The public shaming and subsequent resignations of the leaders of some of America’s top universities may shock some observers. After all, these institutions dominate every list of the world’s finest universities. Their faculty members figure prominently in each new crop of Nobel Prize winners. Students still clamor to gain admission, to such a point that Harvard, Yale, Princeton, and Stanford admit fewer than 5 percent of the students who apply. And year after year, these universities receive hundreds of millions of dollars in donations from individuals and foundations.

Yet these same institutions are under intense attack from both ends of the political spectrum. Liberals berate them for not doing more to enroll low-income students, pressure them to divest from companies that pollute the environment, and urge them to pay reparations for their complicity with slavery centuries ago. Meanwhile, conservatives—chiefly governors, legislators, and right-wing pundits—accuse them of indoctrinating students with liberal beliefs and paying excessive attention to the welfare of minority and LGBTQ students.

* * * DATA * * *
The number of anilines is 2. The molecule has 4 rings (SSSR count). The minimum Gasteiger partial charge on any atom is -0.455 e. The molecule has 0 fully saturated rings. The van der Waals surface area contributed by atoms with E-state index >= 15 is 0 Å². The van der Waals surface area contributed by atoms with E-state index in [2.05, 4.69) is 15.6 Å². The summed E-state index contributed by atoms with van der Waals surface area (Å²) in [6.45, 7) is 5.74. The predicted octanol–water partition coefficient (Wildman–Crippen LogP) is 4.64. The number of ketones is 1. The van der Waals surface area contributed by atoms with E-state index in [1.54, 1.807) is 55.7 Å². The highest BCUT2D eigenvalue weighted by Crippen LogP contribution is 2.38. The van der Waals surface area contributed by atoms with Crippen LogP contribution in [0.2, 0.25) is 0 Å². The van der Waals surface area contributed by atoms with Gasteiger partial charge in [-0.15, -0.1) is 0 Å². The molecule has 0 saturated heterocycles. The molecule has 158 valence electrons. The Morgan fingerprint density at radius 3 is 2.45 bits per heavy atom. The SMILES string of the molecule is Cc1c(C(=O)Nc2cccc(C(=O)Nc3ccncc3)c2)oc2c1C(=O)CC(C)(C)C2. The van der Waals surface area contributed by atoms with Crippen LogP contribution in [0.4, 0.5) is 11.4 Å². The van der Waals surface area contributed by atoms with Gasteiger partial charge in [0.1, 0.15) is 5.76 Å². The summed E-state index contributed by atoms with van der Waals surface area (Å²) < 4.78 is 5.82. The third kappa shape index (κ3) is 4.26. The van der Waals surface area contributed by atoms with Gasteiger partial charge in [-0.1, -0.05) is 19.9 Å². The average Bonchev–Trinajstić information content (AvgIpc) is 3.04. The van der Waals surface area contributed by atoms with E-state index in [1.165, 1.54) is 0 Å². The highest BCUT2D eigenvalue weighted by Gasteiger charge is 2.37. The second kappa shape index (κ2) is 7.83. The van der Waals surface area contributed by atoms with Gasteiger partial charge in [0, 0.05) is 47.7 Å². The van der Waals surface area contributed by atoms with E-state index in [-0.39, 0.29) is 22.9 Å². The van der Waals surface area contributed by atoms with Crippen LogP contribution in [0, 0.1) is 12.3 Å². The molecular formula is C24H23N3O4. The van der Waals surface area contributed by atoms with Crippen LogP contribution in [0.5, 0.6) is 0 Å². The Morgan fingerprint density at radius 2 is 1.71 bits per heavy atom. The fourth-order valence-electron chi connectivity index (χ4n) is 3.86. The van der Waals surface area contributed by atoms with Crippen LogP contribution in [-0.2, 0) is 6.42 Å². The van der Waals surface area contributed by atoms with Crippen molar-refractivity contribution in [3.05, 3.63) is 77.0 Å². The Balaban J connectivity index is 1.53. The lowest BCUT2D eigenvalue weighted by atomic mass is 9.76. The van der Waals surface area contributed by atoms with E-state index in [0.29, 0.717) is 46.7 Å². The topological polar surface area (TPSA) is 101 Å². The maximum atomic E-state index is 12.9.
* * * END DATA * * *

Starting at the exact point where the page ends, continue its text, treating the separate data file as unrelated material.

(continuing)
These complaints and the angry reaction by members of Congress to the responses of the presidents to questions about antisemitism are not a recent development. They are the product of changes that have gradually taken place over the past four decades, both in the fortunes of leading institutions and also in the attitudes toward them by the society as a whole. To understand the current situation of elite universities, and why it matters to all colleges, it is helpful to keep these developments in mind.